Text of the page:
Government Issues Second Advisory on Gambling Ads

The Indian government has issued a second advisory warning to the country’s major media platforms in five months as the government continues its crackdown on betting, slots, and live casino online adverts.


A spokesperson for the Ministry for Information and Broadcasting referred to the outright prohibition of gambling throughout India in its recommendation, citing IT rules established in 2021, which outlaw advertisements of illegal activities by digital news publishers and streaming platforms. They also argue that TV channels must follow the advertising code under the Cable TV Network Regulation Act of 1995, while guidelines on misleading advertisements under the Consumer Protection Act 2019 should also be consulted.


The news comes less than six months after its original advisory was put in place, with a lack of clarity on the legality of gambling laws one of the reasons why media conglomerates are said to have largely ignored previous guidelines.


It continues a national and regional mobilisation against gambling in the country. Earlier this month, the government in Tamil Nadu issued an ordinance for an outright ban on online gambling via the Supreme Court, despite a previous ruling by the High Court deeming any intervention by officials into games of skill or chance were unconstitutional.


Is an outright ban a good idea in such an uncertain landscape for gambling in India? Why could industry regulation be the answer?


India Crying Out For Guidance

Experts believe the solution could be for the government to create a regulatory authority to establish rules for the larger ecosystem that comes with gambling.


Currently, confusion reigns supreme throughout India – although betting is largely prohibited, loopholes mean many players can access offshore sports, blackjack, and roulette online betting companies with an Indian presence.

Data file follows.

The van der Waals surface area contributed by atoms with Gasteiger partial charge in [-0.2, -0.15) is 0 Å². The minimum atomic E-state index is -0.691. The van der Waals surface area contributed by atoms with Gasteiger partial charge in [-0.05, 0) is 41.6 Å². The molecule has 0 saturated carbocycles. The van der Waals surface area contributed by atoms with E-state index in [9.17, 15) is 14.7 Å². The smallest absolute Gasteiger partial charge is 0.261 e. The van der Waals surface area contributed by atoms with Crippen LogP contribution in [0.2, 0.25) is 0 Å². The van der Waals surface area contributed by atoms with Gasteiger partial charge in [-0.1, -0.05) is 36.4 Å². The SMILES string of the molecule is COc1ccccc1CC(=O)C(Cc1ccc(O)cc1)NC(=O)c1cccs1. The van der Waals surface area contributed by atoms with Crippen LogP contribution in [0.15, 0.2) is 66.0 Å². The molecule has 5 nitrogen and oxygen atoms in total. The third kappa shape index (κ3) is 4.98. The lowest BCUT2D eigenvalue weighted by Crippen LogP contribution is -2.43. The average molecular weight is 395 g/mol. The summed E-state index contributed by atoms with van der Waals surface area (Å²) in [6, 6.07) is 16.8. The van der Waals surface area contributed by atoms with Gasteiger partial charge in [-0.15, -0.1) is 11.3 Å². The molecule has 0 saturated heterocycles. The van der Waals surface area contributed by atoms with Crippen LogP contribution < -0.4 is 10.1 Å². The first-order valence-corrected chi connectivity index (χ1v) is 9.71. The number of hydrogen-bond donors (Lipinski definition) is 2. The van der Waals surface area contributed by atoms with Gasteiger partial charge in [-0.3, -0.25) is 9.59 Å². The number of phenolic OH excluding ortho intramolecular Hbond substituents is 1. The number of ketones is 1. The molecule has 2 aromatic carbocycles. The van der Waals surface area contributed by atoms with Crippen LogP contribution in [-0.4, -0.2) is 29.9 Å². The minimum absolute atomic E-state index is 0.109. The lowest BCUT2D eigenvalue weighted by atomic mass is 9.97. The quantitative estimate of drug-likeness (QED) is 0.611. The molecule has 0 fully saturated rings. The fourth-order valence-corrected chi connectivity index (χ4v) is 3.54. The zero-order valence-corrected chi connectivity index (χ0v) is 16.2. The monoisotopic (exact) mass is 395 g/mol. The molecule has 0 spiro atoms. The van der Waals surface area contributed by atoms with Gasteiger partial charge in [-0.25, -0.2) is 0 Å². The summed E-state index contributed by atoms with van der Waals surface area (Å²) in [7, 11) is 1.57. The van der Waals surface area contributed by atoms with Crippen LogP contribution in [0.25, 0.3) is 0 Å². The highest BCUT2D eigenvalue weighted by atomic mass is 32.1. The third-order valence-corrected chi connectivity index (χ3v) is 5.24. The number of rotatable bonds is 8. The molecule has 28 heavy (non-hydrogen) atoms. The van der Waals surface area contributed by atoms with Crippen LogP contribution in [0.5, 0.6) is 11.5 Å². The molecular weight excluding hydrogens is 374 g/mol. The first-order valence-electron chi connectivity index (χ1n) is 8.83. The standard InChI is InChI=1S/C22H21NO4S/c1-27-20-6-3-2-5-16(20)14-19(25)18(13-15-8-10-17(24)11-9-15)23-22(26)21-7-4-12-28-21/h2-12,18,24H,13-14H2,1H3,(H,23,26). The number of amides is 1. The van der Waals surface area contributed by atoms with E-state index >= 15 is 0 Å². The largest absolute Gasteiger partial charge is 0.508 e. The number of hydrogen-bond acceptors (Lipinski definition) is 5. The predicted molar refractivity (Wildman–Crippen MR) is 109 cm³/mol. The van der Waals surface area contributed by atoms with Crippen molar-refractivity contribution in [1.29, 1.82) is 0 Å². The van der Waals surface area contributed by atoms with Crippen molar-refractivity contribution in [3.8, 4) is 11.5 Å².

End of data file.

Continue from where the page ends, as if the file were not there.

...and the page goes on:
An outright ban on media advertising also feels excessive – in countries such as the United Kingdom, a consensus across both sides of the gambling debate agreed on a watershed time. No gambling adverts cant be shown on any major media outlet before 9 pm, helping to protect minors from befalling harm.


Some analysts believe a similar approach could be adopted in India to not close the door to a solid revenue stream for media conglomerates.


What Are The Benefits Of Gambling Legalisation

According to a paper by industry analysts ENV Media, the government is missing out on vast revenue amounts from taxation income by failing to regulate gambling in India. 


In their study “Off Shore Gambling Licenses and Regulated Markets”, they write: “In a nation with widespread illegal betting and gambling (reportedly worth well over $100bn annually), criminal activity has had the chance to flourish and continues to engage public resources and law-enforcement efforts. Emerging markets (India in particular but not only) will benefit from creating their own Central regulatory framework, a Gambling oversight body, and a Consumer Data protection regulation. The goal of growing yet unregulated markets should be to achieve high consumer and public interest protection levels through modern legislation. Local jurisdiction licensing and legal channeling has proven as the most efficient means of achieving such ambitious long-term benefits.”


They also argue other real-world benefits to legalising gambling – including job creation, consumer protection, and sector transparency. 

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